Excellent communication is critical in every aspect of business: From inductions to communicating your processes and procedures; for effective internal meetings; in conversations about performance; to write clear and effective emails; to enable effective meetings with clients; in order to communicate the company vision; for dealing appropriately with conflict. The list goes on, because conversations are the basic unit of currency for business.
Communication is so simple conceptually. It is the practice that can be challenging, especially when we are pressured for time, or must communicate with a ‘difficult’ person.
So often in recent years, in our drive for efficiency in all aspects of business including communication, we have neglected effectiveness. We have focused on sending out our requests and messages in the shortest possible time and at the time most convenient to us.
In a work environment this is most often done via email—a tremendously efficient way of communicating, we tell ourselves. Yet, actually, sending an email is not communicating at all.
Communication is a cycle, so nothing has been communicated until you have received feedback from the receiver, indicating that they have understood the message as you intended it. Frequently there is no reply to an email request until the task has been completed. If the message was understood correctly, and acted on correctly, the task arrives and is complete and correct. Both parties are satisfied. However, if the message was not completely understood the task arrives incomplete or incorrect, and both parties feel dissatisfied, perhaps even frustrated or angry.
Apart from the level of dissatisfaction or frustration, there is now rework to be done and therefore time wasted. This also assumes that the person is actually happy to complete the task again; and, given that they consider they completed it correctly the first time, they may not be very enthusiastic about completing it a second time.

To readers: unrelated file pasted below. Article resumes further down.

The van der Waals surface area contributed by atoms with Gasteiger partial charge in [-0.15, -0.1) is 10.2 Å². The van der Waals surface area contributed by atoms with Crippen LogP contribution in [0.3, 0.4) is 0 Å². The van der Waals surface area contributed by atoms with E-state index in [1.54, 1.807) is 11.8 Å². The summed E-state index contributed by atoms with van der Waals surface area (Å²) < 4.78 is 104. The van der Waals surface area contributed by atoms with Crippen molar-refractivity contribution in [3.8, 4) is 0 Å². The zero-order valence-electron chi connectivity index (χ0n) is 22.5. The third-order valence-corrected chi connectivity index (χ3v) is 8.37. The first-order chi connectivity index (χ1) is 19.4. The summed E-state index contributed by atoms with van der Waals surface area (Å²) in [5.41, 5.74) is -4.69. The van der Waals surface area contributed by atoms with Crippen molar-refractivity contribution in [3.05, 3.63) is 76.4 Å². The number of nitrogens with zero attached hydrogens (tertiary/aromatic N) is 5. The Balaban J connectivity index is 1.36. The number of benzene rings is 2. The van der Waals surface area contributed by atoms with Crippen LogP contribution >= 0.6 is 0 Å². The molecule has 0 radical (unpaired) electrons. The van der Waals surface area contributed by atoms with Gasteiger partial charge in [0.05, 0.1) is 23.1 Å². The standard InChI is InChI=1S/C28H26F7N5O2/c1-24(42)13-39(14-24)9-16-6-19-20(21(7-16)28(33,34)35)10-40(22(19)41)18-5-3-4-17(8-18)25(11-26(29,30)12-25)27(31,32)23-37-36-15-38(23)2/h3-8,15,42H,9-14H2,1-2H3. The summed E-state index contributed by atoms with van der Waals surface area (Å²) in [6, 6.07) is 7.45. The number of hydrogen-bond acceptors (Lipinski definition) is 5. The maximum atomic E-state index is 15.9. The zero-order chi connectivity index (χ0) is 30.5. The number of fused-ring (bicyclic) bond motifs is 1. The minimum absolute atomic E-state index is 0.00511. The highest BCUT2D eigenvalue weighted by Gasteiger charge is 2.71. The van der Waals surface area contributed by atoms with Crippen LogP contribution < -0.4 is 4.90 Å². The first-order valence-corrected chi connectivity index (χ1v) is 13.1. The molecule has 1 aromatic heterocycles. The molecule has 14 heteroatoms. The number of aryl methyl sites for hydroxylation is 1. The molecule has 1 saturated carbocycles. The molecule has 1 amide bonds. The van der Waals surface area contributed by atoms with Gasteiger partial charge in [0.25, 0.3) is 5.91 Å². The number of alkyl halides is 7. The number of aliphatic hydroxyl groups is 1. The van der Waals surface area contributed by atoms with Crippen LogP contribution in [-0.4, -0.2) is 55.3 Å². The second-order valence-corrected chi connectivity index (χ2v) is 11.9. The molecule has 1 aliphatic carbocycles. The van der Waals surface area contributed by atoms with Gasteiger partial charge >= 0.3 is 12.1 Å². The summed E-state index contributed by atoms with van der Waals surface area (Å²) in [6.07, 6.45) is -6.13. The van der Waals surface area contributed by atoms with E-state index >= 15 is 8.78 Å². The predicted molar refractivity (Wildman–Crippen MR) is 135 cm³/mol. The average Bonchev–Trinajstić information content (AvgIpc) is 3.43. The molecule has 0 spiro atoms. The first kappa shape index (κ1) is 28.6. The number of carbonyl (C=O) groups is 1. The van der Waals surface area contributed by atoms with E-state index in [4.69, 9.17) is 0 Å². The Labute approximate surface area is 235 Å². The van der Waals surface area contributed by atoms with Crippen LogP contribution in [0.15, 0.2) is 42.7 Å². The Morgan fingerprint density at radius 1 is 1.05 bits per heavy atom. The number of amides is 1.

When we write an email, the message is usually followed immediately by our signature. There is no attempt to check that the message has been understood, or accepted, or committed to. No wonder we are frequently disappointed by our poor communication – which we often prefer to call someone else’s lack of skill or lack of understanding, or even lack of common sense.
When we do attempt to check, via email, that the message has been understood as we intended, we tend to write our instructions or message and then ask closed questions or make statements unlikely to elicit a response. We make statements like ‘Please call or email if you have any questions.’ When we don’t receive any questions we assume that the message has been correctly understood and that the task has been committed to.
However, research and our own anecdotal experiences tell us that people often don’t ask questions, even when they are unsure about some aspects of the task and therefore have some questions! Often people don’t want to appear incompetent or lacking in confidence so they don’t ask; rather, they hope that their assumptions will be right or that they will ‘be able to figure it out’ as they progress with the task.
There is both science and art in communication and it is important to master both aspects.
The science is the structure associated with the communication. You should start by considering two key questions:
- What is the outcome that I want from this conversation?
- What is the best way to get this outcome, with this person?
This enables appropriate preparation, which in some instances will be very quick and easy and in other instances will be rather thought provoking.
You need to consider the message you want to convey and the language most appropriate for the receiver of the message. You also need to consider the most appropriate sequence for your message, and this will be determined by the personality of the receiver. There are tools and techniques to enable you to do this effectively.
To your success,